​Nubank​ (known as Nu in Mexico), is a Brazilian neobank headquartered in São Paulo. It’s largest fintech bank in Latin America, with over 80m users.

At its IPO in 2021, Nubank was valued at $45 billion, and has significantly expanded its presence since. It’s now the fifth-largest issuer of credit cards in Mexico, with a 29% market share .

Mercado Libre

​Mercado Libre​ (literally, “free market”), is the leading e-commerce company in Latin America, operating in every single LATAM country (and half of the Caribbean)

Founded in Argentina back in 1999, Mercado Libre is no longer a startup, but an online auctions juggernaut, with ​$13 billion​ in revenue in 2023.

It has become the region’s most popular ecommerce site, and is among Time magazine’s list of ​100 most influential companies​.

Mercado Libre is a known for having a whopping 108m users. Lucha Libre, meanwhile, is known for vibrant wrestling masks, high-flying acrobatics, and wrestlers who dive straight into the crowd!

We’ve already seen a wave of experienced entrepreneurs create mega-exits across the region.

Mexico will start experiencing this phenomenon in 2024, as early employees of the LATAM unicorns will undoubtedly launch & fund new startups.

Part restaurant, part art gallery. Bruna is like no place I’ve ever been. (Good news for LA residents — they’re opening one up in your city soon!)

Where do LATAM’s best startup opportunities lie?

All aspects of life are ripe for innovative products & services.

But there are a few areas which Bridge LATAM is particularly interested in.


In contrast with offshoring, which seeks to take advantage of lower production costs in another country (no matter how far away the country is), nearshoring is the practice of moving offshore operations to a nearby country, to take advantage of cheaper delivery, more favorable time zones, closer cultural ties, and lower import taxes.

While ​this movement began well before Covid​, disrupted supply chains during the pandemic kicked nearshoring into high gear.

The global reconfiguration of supply chains presents a $64 billion opportunity for Latin America, with Mexico capturing $35b+ of this.

Mexico has recently overtaken China to become America’s top trading partner.

The passage of NAFTA (North American Free Trade Agreement) eliminated tariffs on imported Mexican goods, and significantly boosted Mexico’s exports to the US.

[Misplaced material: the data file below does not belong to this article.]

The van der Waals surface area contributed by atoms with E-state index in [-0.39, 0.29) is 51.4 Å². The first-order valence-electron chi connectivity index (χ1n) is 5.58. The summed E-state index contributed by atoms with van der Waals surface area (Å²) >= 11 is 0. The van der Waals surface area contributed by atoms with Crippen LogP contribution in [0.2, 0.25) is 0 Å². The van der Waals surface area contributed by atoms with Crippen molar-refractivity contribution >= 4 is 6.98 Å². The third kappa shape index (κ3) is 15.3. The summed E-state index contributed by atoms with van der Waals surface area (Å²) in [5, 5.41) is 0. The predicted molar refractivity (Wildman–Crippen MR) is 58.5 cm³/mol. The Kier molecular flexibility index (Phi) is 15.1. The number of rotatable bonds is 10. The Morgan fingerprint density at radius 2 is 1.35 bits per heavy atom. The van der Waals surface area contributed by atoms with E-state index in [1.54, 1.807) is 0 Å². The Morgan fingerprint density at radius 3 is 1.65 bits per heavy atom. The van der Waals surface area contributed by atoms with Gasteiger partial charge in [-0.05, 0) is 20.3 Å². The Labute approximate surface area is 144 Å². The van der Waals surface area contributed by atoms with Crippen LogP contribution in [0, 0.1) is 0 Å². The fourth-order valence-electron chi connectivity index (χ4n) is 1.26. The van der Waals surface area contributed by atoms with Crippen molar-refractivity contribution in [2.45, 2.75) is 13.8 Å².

Tariffs that President Trump introduced on ​trade with China​ have led to Chinese companies avoid taxes by shifting their final assembly to Mexico:

Yes, lots of Mexican production is essentially Chinese goods with a “Mexican rubber stamp.” (A fact confirmed by the speakers)

But exports to the US have risen far more than imports from China. So while rubber-stamping goods to avoid taxes plays a part, it’s not black & white.


Healthcare spending per capita in Latin American and Caribbean nations (as well as the share of population above 65) is expected to ​double by 2050​.

Tons of great private sector investment opportunities here.

Miguel Ortiz, John Belitsky, and Jim Chu laughing at one of my jokes. (Maybe)

Proptech and financial access

Real Estate represents over 30% of average family’s equity, but just 1% of investment in the whole region.

In Mexico and Peru, less than 60% of the population have a bank account and B2B financing has huge potential in the region

Proptech and financial access combine to solve a tremendously large problem: banking the unbanked.

Banking the unbanked

If there’s one thing I’ve learned in my travels, it’s that so much of the developing world simply doesn’t have access to even moderately complex debt products.

This is a well-known problem throughout Africa and parts of Southeast Asia. I saw this in the Philippines, where just ​15% of citizens have a bank account​.

LATAM is no exception. Crypto helps a little, but crypto can’t buy you a car, or get you into a new home.

Alternative credit for first-time homeowners

To learn more, we invited a founder to the event named ​Cristian Villamizar​.

Cristian is the founder of ​Duppla​, a startup solving homeownership by introducing a rent-to-own model (similar to ​Divvy​ and ​Landis​ in the US, and ​Hope Housing​ in Australia.)

At the same time, they are set to become LATAM’s largest supplier of residential real estate to institutional investors.

Mexico is the largest housing market in LATAM, and it suffers the biggest housing deficit (9 million homes).

Like so many other places in the world, the price of a home is ​growing ​faster than salaries​​, and homes continue to be hard to acquire for workers at the base of the pyramid.

Unlike in the US where the problems are mostly regulation and NIMBYism, in LATAM the biggest obstacle is simply access to credit.

See, mortgages are a rare commodity in Mexico. In fact, Mexico’s mortgage penetration is one of the lowest in the region.

  • Requirements are inflexible. Banks demand job/income stability and high credit scores. This means that “informal workers” (which make up an enormous part of Mexico’s economy — estimated around ​29.4% of GDP​) have trouble getting credit.
  • Credit scores are borderline-non existent. Only 18.3% of Mexicans has good credit history, greatly restricting people’s access to loans from ​Infonavit​ (Mexico’s national housing fund). The problem cannot be fixed with government programs alone.
  • Down payments are very high. In Mexico, a 20% down payment is a standard, intractable requirement. (In Colombia it’s 30%!) Families must save for 10-12 years.

Interestingly, things aren’t much better on the supply side. Historically, residential housing has been a poor investment in Mexico: